N. B. [12/4/10, in the sublimely Quiet Car, Amtrak Acela # 2251, en route from Providence RI to Newark NJ]

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Please visit these selected & new Creative Research Center Links for December:

  • AAAARG [“a platform for the distribution of critical discourse outside of an institutional framework”]
  • Catalyst Collaborative @ MIT
  • Common Knowledge [“devoted to civilian scholarship…to open lines of communication between the academy and the community of thoughtful people outside its walls”]
  • Estuaire [“Le paysage, l’art et le fleuve; the landscape, art and the river”]
  • Fillip [“a publication of art, culture and ideas released three times a year by the Projectile Publishing Society, Vancouver, BC”]
  • If I Can’t Dance, I Don’t Want To Be Part Of Your Revolution [“dedicated to exploring the evolution and typology of performance and performativity in contemporary art”]
  • Michel-Foucault.com. [Prof. Clare O’Farrell lucidly defines Foucault’s key concepts]
  • New Works Initiative. Montclair State University College of the Arts Department of Theatre and Dance.
  • Random Dance
  • Variable Media Network. [“For artists working in ephemeral formats who want posterity to experience their work more directly than through second-hand documentation or anecdote”]
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    1 Comment »

     
    • Neil,

      Thanks for this very interesting blog about the discussion you attended in Providence.

      I was impressed with the note you wrote to yourself at one point: “Forget the jargon and focus upon the importance of the creative mind in real life (i.e., outside, in the world at large) and let’s get in tune with the unique consciousness of our students!”

      Both the blog and your observation connect in my mind with Jane Addams’s thinking on the question of the place of the humanities (and more broadly culture) in a political democracy. Much more of an educator than people realize (Hull House was a community school for people of all ages), Addams believed exactly what you wrote — that what youth care about is connecting their creative minds with real life. That is where culture becomes vital and creative and where cultural democracy transmutes into political democracy (social reform).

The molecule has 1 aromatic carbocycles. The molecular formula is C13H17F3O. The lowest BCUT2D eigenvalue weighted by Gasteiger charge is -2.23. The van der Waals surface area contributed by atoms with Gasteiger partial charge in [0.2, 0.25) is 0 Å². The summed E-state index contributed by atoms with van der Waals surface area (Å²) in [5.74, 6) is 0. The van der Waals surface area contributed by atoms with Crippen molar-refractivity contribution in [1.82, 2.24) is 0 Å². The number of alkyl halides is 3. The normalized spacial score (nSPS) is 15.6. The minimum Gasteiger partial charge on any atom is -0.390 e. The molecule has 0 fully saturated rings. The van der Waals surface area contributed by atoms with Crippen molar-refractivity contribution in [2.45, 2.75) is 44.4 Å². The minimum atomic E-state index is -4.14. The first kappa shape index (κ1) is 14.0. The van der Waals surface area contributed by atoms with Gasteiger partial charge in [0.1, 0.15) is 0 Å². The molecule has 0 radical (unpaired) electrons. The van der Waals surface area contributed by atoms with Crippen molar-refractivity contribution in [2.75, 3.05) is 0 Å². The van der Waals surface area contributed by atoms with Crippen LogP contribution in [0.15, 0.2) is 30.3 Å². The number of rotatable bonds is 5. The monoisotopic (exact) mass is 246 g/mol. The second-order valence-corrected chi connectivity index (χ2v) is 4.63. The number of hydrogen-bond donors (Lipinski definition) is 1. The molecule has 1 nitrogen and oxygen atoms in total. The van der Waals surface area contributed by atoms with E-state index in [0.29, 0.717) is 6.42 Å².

For Addams, one of the two things the creative young mind needed to grasp in its engagement with the real world was the common human bond. A desire to make the world better, to become political, rested on that feeling, she believed. (Of course, in our own times, it has rested on the self-interest of one’s group…) She had a profound respect for the importance of multiculturalism, which the humanities helps us understand and she strongly urged people to share that respect, but she also felt deeply that a feeling of human connection was possible across differences in language and diverse cultural traditions. That too is central to what the humanities is about.

      We all know now that this second message of the humanities (first praised and later derived as “universalism”) was abused by people in power as a way to ignore cultural diversity and to deny the existence of racism, sexism and other biases but perhaps we are now at a place where we can hold both ideas in our heads, as Addams thought we could. It is not either/or but both: we can celebrate our diversity and still feel bound by our common humanity.

      With that in mind, Addams wrote that “history and literature” bring a “perception of oneness” that can then be infused with “the moral energy which the present demands.”

      She saw this as a key function of the settlement house, where history and the humanities and many other cultural courses were taught and where people from different backgrounds mingled socially and became, sometimes, politically engaged as well. “One object of the Settlement is to evoke the latent force which always lies in large bodies of people, to shift them to new centers of spiritual energy, to arouse creative powers. The Settlement believes that this power resides not only the young but in older people as well…”

      [These quotations are from her address at the Annual Meeting of the University Settlement Society, March 21, 1903, and are printed in its Annual Report for 1903.]

      I find it exciting that leaders in the humanities and the arts are thinking along the lines of the meeting you attended. It feels historic!

      Louise (Lucy) W. Knight
      author, Jane Addams: Spirit in Action